Pre-judging a Tool

It is a rare thing for a tool to perform significantly different to what you imagined, and often that is not a positive thing.

So it is even rarer to find oneself completely surprised by how a tool just purchased operates, and in a good way!

The tool in question is the Arbortech Contour Sander.  It is fitted to an angle grinder and is for smoothing odd shaped items (such as one might create with some of the other Arbortech tools!)

Now the angle grinder is not exactly a tool that you would regard as being subtle.  It is loud, it vibrates, and it runs at around 10,000 RPM.  You would imagine that attaching a shaft to that, and sticking a piece of sandpaper on the end, that you are about to have some very rapid stock removal, in a cloud of dust.

Nothing could have been further removed from my expectation.

Instead, I had a tool running at very high speed (as angle grinders are want to do), but the sandpaper end was barely moving on the workpiece.  It is a random orbital sander style, so the rapid angular speed of the angle grinder translates into a more linear, but random amount of microstrokes.

It was subtle, it sanded quickly, but at a very controllable rate, and the soft end allowed the contours be sanded, without them being removed or abraded away.  Contour Sander indeed!

I think my only negative point was that the sandpaper is stuck on, rather than using velcro/hook & loop, so it isn’t easy to change from one pad to the next, working through the grades.

I’ve already used the sander on a few small jobs, smoothing and softening the natural edge of some timber, but I well expect it will prove a very useful tool for a range of projects in future.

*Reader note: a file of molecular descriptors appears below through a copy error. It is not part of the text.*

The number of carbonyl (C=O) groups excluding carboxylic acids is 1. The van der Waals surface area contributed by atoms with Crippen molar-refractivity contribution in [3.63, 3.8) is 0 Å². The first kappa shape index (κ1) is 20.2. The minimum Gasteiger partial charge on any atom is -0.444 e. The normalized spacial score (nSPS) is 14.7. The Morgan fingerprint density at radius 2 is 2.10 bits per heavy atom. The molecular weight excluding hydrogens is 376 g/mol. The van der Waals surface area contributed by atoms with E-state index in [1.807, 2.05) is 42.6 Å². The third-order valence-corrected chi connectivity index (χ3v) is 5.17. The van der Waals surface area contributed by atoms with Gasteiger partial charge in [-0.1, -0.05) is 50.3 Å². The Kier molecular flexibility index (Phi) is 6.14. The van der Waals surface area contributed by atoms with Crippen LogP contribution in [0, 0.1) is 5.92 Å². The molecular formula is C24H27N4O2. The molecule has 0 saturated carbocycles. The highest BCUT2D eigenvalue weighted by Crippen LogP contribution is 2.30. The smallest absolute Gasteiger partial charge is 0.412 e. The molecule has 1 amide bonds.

Burl Clock

After having a couple of inquiries, thought I’d post a brief description of the Burl Clock, seen in the Gallery.

clock.jpg

The burl (and clock mechanism) were purchased at the Working with Wood show. Total cost: $40.  The mechanism came from Jonathon Knowles Clocks.

The face has been planed and sanded to get it reasonably flat, then the sanding to produce the finish. Each sandpaper grade was used, between 120 and 1200, all on a Triton Random Orbital sander.  The ROS is used because its eccentric sanding pattern doesn’t leave the telltale swirls (scratches) of a normal orbital sander.

The finish was produced first by rubbing Ubeaut Shellawax Cream across the face until the cloth started to grab. It was then buffed with a Ubeaut Swansdown mop attached to a drill. Next, Ubeaut EEE Ultrashine was used to produce a satin finish, again with the Swansdown mop.

The cavity for the clock mechanism was made using the Triton Router (handheld), using a template guide and straight router bit.

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